scorecardThe ultimate guide to hiring the first 5 employees at your startup and making sure they're stars, from founders and investors who have done it
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The ultimate guide to hiring the first 5 employees at your startup and making sure they're stars, from founders and investors who have done it

The ultimate guide to hiring the first 5 employees at your startup and making sure they're stars, from founders and investors who have done it
StrategyStrategy9 min read
Early employees at WayUp. CEO Liz Wessel is second from left.    Courtesy of WayUp

  • Hiring the first employees at your startup is about building a team that will lay the foundation for success.
  • We asked founders, investors, and business professors to share some best practices.
  • For example, hire people to fill the gaps in your skill set and keep in mind your long-term vision.
  • Click here for more BI Prime stories.

It's easy for new founders to fall for the "superhero mythology."

That's Jason Nazar's term for thinking you personally have all the diverse skills required to build a company from scratch. But no one does.

Nazar, the cofounder and CEO of Comparably, told Business Insider he was a victim of the superhero mythology when he first launched the company, a website that monitors workplace culture and compensation.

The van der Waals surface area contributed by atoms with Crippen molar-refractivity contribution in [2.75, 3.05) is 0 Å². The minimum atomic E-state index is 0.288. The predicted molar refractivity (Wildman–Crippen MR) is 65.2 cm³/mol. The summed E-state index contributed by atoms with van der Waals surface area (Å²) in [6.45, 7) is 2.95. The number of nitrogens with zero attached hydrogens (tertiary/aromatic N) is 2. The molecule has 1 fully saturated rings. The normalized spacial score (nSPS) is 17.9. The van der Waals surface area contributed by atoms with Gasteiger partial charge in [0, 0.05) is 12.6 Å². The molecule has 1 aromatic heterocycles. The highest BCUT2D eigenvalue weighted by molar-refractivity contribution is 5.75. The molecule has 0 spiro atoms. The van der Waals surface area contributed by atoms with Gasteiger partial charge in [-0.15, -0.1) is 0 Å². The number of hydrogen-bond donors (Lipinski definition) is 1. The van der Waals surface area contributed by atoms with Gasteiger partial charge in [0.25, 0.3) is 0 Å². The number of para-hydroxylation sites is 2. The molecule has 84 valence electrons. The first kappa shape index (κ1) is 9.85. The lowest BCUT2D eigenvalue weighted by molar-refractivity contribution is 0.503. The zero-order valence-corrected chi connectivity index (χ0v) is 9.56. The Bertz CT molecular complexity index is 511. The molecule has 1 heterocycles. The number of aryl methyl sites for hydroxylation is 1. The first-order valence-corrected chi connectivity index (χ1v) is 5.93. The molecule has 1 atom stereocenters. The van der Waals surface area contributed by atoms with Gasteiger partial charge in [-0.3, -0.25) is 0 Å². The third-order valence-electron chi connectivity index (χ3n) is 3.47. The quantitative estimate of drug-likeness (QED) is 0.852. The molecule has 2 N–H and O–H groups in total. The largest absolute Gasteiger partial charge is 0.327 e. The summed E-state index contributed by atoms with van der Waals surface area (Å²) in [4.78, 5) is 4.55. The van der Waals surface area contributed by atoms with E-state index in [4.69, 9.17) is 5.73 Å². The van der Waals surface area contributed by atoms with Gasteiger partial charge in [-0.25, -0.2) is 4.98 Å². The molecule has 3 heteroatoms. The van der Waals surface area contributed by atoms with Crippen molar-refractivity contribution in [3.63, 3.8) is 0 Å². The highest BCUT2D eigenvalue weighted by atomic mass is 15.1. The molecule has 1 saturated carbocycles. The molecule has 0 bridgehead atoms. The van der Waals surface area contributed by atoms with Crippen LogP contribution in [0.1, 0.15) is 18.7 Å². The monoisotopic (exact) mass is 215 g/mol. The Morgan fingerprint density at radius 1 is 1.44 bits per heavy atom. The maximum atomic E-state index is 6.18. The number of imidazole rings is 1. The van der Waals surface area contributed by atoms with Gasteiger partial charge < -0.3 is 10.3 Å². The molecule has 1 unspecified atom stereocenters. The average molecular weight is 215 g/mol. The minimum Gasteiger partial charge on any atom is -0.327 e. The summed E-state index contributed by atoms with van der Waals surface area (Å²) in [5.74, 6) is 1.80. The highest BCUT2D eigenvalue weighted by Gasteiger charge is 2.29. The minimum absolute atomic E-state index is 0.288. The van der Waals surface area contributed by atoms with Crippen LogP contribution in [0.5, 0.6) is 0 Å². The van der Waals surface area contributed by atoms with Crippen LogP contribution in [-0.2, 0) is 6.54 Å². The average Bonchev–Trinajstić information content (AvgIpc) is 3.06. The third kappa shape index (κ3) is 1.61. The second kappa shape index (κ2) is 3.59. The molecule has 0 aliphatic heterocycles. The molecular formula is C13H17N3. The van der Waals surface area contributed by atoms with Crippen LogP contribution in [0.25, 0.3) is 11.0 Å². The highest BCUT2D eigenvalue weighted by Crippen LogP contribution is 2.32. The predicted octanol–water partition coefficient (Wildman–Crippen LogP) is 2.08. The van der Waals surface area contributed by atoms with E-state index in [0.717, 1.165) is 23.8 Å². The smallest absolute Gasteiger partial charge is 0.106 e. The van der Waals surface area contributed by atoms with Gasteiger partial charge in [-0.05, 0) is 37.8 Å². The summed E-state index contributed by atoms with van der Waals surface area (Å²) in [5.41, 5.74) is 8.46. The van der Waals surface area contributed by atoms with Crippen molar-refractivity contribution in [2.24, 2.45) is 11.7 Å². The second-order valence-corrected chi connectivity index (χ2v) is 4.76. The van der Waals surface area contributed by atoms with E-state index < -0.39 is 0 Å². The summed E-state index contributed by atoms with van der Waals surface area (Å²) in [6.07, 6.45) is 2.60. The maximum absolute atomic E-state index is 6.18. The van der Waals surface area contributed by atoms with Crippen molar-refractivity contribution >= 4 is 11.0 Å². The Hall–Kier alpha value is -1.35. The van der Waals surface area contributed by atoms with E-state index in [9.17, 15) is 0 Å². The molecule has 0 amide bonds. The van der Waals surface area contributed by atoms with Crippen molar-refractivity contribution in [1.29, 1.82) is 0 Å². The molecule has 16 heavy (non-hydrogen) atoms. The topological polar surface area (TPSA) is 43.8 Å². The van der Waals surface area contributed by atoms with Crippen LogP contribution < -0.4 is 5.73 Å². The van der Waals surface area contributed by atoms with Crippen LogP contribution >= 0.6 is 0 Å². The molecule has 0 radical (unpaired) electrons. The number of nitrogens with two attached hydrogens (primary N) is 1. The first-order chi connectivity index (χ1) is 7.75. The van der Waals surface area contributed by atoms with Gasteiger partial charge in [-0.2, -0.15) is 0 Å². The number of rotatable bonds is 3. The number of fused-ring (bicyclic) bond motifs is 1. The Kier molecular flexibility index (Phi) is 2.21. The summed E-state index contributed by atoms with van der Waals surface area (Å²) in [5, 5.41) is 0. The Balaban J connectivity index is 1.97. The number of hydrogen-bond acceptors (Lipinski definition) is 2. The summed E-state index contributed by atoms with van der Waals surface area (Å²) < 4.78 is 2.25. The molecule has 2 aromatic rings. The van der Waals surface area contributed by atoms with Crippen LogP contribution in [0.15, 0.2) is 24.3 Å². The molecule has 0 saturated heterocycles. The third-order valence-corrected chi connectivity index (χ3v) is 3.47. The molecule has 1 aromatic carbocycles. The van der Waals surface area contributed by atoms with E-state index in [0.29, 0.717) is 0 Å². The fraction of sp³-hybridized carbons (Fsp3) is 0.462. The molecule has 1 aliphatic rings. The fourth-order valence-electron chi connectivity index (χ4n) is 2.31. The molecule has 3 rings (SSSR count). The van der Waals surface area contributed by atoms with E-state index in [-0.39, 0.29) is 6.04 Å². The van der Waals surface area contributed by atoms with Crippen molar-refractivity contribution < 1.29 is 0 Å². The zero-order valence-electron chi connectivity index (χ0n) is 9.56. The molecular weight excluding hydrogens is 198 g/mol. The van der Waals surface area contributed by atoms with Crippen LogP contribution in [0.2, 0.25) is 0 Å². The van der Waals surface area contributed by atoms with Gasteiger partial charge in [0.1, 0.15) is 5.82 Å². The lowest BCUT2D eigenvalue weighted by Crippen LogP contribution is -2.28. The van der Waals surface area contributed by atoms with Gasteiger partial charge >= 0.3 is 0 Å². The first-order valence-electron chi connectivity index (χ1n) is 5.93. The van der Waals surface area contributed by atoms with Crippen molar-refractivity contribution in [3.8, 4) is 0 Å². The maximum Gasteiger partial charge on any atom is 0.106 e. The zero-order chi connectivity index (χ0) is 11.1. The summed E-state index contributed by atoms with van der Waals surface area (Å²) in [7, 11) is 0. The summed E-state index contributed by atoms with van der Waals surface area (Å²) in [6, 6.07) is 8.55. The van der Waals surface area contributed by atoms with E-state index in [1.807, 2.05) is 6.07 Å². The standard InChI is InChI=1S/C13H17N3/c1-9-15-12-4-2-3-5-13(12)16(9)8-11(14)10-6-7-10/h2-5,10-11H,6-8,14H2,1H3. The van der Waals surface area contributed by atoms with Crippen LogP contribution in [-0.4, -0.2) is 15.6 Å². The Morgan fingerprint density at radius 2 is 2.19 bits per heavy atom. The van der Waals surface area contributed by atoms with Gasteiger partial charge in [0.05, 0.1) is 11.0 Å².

In reality, though, companies are successful because of the dream teams that are built around the founder, Nazar said.

As a new startup founder, you'll want to hire people who can fill the gaps in your skill set and rocket the company to success. It's easier said than done.

We asked a series of entrepreneurship experts - including founders, investors, and business professors - to outline some best hiring practices. In exclusive conversations, they shared revealing interview questions, common pitfalls to avoid, and how to know when you're ready to bring on your first employee.

Our sources include:

  • Krystle Mobayeni, cofounder and CEO of BentoBox, which helps restaurants design their websites
  • Liz Wessel, cofounder and CEO of WayUp, a job platform for college students and early-stage professionals
  • Tomas Chamorro-Premuzic, professor of business psychology at University College London and Columbia University
  • Cat Hernandez, partner at the venture-capital firm Primary Venture Partners
  • Christine Beckman, the Price Family Chair in Social Innovation and Professor of Public Policy at USC Price
  • Glen Evans, vice president of core talent at the venture-capital firm Greylock Partners
  • Kim Taylor, cofounder and CEO at Cluster, which recruits for advanced roles in manufacturing
  • Cesar Carvalho, cofounder and CEO at the corporate fitness program GymPass

Read on and learn how to navigate hiring in an early-stage startup.